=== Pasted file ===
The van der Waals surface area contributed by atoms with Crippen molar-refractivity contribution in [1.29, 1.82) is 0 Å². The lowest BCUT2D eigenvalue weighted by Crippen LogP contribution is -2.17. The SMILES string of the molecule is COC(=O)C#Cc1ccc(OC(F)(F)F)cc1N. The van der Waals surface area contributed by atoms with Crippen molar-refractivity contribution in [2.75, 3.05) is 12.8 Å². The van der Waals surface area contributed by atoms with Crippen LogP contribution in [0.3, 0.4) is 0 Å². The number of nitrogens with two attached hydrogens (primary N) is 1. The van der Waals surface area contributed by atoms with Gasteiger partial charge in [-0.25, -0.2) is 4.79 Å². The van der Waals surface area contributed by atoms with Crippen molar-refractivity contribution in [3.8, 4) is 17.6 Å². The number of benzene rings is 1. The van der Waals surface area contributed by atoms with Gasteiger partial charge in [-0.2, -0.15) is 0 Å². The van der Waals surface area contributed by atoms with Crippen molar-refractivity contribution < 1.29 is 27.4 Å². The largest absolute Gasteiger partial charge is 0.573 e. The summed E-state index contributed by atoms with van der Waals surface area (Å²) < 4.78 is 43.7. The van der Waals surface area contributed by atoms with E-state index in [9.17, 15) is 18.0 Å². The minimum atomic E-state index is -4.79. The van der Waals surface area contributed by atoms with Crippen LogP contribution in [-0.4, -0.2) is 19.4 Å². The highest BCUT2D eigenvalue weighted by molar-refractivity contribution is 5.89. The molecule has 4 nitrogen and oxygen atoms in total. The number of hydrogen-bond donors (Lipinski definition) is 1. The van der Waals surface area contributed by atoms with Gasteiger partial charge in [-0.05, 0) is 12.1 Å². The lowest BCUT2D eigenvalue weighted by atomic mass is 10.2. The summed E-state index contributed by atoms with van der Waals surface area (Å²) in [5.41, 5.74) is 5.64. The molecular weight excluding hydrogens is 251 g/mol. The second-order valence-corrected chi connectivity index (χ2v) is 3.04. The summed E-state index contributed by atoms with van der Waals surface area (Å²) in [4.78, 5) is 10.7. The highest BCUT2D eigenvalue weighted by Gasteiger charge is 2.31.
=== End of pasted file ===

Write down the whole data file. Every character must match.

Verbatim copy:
The van der Waals surface area contributed by atoms with Crippen molar-refractivity contribution in [1.29, 1.82) is 0 Å². The lowest BCUT2D eigenvalue weighted by Crippen LogP contribution is -2.17. The SMILES string of the molecule is COC(=O)C#Cc1ccc(OC(F)(F)F)cc1N. The van der Waals surface area contributed by atoms with Crippen molar-refractivity contribution in [2.75, 3.05) is 12.8 Å². The van der Waals surface area contributed by atoms with Crippen LogP contribution in [0.3, 0.4) is 0 Å². The number of nitrogens with two attached hydrogens (primary N) is 1. The van der Waals surface area contributed by atoms with Gasteiger partial charge in [-0.25, -0.2) is 4.79 Å². The van der Waals surface area contributed by atoms with Crippen molar-refractivity contribution in [3.8, 4) is 17.6 Å². The number of benzene rings is 1. The van der Waals surface area contributed by atoms with Gasteiger partial charge in [-0.2, -0.15) is 0 Å². The van der Waals surface area contributed by atoms with Crippen molar-refractivity contribution < 1.29 is 27.4 Å². The largest absolute Gasteiger partial charge is 0.573 e. The summed E-state index contributed by atoms with van der Waals surface area (Å²) < 4.78 is 43.7. The van der Waals surface area contributed by atoms with E-state index in [9.17, 15) is 18.0 Å². The minimum atomic E-state index is -4.79. The van der Waals surface area contributed by atoms with Crippen LogP contribution in [-0.4, -0.2) is 19.4 Å². The highest BCUT2D eigenvalue weighted by molar-refractivity contribution is 5.89. The molecule has 4 nitrogen and oxygen atoms in total. The number of hydrogen-bond donors (Lipinski definition) is 1. The van der Waals surface area contributed by atoms with Gasteiger partial charge in [-0.05, 0) is 12.1 Å². The lowest BCUT2D eigenvalue weighted by atomic mass is 10.2. The summed E-state index contributed by atoms with van der Waals surface area (Å²) in [5.41, 5.74) is 5.64. The molecular weight excluding hydrogens is 251 g/mol. The second-order valence-corrected chi connectivity index (χ2v) is 3.04. The summed E-state index contributed by atoms with van der Waals surface area (Å²) in [4.78, 5) is 10.7. The highest BCUT2D eigenvalue weighted by Gasteiger charge is 2.31.